An agreement could still be reached, obviously. Maybe Hamels would settle for six years and an option. Maybe the Phillies are willing to go to seven. Maybe anything. Hamels is 28 years old and his numbers so far this season are outstanding. One way or another, Cole Hamels is going to get paid. And as always, it's difficult to imagine him getting paid by someone other than the Phillies.
With Matt Cain signing a huge extension, Cole Hamels and Zack Greinke have a pretty good idea of what they're worth now.
The Los Angeles Dodgers were recently purchased for more than two billion dollars. It's the most money that's ever been spent on a sports team, and Magic Johnson - the most visible part of the new ownership group - has said that he intends to begin recruiting free agents in the future the very second he can begin recruiting free agents.
Currently set to become a free agent next fall is one Cole Hamels. Hamels, who hails from San Diego, California. It's not hard to see Hamels leaving Philadelphia for Los Angeles, if Hamels and Philadelphia can't come to terms on an extension. About that, here's Ken Rosenthal:
There have been no substantive talks between the sides in the last three weeks. Hamels is unlikely to sign for less than market value - and market value for a left-hander of his caliber is five or six years at $20 million plus per season. The Phillies remain in a box. Hamels, 28, is the youngest of their aces. Lefty Cliff Lee turns 34 on Aug. 30, and righty Roy Halladay turns 35 on May 14..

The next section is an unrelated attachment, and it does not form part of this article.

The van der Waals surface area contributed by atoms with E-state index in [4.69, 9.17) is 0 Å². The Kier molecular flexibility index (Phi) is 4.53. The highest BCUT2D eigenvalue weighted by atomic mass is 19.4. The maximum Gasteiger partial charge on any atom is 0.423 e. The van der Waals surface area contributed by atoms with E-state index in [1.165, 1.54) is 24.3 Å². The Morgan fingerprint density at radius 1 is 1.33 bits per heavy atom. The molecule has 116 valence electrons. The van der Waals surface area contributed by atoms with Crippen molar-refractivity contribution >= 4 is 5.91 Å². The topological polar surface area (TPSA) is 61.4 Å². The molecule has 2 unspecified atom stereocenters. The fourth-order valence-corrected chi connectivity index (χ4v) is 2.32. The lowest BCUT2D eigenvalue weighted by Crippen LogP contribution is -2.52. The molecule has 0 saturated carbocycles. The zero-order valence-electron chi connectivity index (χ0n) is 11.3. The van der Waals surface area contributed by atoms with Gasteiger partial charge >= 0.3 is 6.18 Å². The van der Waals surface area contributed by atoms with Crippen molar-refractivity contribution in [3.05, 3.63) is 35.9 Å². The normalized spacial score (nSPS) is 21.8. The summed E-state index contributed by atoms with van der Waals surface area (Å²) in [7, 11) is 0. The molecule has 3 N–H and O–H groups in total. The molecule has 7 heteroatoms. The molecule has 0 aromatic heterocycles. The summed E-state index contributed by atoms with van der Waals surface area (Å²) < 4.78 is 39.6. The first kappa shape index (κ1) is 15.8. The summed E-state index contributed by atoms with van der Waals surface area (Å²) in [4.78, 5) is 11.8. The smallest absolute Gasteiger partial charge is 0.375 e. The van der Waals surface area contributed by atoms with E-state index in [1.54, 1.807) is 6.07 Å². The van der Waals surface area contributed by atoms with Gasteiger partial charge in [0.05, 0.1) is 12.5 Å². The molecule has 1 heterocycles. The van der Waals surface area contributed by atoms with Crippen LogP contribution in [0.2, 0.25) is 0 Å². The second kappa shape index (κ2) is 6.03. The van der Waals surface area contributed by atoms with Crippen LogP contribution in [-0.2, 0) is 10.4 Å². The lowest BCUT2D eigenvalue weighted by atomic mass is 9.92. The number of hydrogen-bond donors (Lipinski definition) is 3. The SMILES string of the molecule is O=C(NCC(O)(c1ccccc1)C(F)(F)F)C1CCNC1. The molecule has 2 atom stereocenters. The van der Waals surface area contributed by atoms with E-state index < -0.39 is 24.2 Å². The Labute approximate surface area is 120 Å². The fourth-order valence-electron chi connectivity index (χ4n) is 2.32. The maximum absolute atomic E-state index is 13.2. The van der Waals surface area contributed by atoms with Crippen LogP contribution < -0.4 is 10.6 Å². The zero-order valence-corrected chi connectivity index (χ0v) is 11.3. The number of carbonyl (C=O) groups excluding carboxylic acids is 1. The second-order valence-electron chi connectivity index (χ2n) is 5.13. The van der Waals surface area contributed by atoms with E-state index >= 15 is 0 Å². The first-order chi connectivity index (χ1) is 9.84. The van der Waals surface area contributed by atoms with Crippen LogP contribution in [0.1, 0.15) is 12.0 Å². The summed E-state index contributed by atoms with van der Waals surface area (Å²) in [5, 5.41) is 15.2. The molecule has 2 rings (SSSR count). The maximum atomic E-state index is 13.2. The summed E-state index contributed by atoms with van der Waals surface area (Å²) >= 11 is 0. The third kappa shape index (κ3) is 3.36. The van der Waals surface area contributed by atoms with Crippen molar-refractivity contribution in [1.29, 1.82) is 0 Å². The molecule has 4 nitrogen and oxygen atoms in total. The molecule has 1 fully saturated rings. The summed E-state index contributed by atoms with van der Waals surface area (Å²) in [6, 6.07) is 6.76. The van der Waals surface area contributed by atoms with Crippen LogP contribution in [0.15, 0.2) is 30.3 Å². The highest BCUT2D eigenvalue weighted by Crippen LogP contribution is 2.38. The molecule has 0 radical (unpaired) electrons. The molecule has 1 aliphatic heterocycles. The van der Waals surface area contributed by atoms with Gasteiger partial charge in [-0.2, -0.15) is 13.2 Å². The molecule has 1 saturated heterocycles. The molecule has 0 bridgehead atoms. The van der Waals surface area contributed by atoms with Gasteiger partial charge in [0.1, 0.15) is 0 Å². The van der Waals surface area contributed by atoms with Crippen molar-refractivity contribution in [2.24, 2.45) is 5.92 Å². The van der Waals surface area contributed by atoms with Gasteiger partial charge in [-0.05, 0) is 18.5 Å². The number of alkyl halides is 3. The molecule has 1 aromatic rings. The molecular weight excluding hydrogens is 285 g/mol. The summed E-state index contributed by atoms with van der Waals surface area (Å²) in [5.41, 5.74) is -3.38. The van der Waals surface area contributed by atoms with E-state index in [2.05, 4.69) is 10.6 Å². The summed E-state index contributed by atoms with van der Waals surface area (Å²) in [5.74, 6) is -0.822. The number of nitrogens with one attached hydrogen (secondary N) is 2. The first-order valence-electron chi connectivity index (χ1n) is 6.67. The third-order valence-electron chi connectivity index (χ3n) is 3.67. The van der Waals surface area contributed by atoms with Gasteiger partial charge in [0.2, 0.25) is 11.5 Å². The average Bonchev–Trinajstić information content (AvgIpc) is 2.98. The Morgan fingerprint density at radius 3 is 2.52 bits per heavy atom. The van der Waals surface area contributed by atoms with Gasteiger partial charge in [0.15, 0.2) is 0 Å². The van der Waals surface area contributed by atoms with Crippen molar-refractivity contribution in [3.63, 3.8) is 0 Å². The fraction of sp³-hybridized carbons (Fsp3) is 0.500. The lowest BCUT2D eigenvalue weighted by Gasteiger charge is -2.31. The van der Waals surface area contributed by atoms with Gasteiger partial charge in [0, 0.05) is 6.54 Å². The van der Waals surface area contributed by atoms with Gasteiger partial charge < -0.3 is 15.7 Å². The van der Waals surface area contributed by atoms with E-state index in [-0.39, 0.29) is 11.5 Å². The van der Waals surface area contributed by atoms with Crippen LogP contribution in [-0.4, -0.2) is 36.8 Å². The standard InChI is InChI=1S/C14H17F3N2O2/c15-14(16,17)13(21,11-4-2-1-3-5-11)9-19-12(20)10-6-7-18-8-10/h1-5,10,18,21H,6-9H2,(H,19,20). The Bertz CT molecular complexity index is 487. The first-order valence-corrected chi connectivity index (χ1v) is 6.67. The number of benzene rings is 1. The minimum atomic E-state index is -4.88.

Recently, it was reported that the Phillies know how much Hamels will cost per year, and that they can afford it. The issue is the number of years, with Hamels wanting more than the Phillies are willing to give. If that's true, it seems like there could be a compromise, maybe/probably with vesting options and the like, and we aren't exactly accustomed to the Phillies losing impact players, but as long as progress isn't being made, other suitors can lick their lips. That's gross, I'm sorry for writing that. Cole Hamels might become a free agent. Okay.
The headline of this article from Jim Salisbury reads "Hamels negotiations starting to heat up". I decided I didn't want to go that far, because all that's happening is that the Phillies and Hamels' agent are talking. To me, "heat up" implies significant progress. Anyway, that's not what's important. Some stuff:
John Boggs, Hamels' San Diego-based representative, is spending the week in the Clearwater area. He has already spoken to Phillies general manager Ruben Amaro Jr. and plans to again before heading back west. Hamels, of course, is eligible for free agency after the season.
Nobody's setting a deadline for an agreement. But during the season, of course, Hamels doesn't want to be distracted. Buster Olney reported that there was no movement in talks on Tuesday, which isn't a huge shock. I think, in the end, this is going to be pretty simple.
The Phillies have said that the money to re-sign Hamels is there. The issue is the contract length. Hamels is a free agent after the season, and he'll be 28 years old. He's looking to sign something lucrative and long. The Phillies can do the lucrative part, but they gave Cliff Lee five years with an option, and they gave Roy Halladay three years with an option. What if Hamels wants, say, seven years? Would he be willing to sign the Cliff Lee contract? Would the Phillies be willing to give him the Cliff Lee contract? Age is on Hamels' side, but pitchers are pitchers.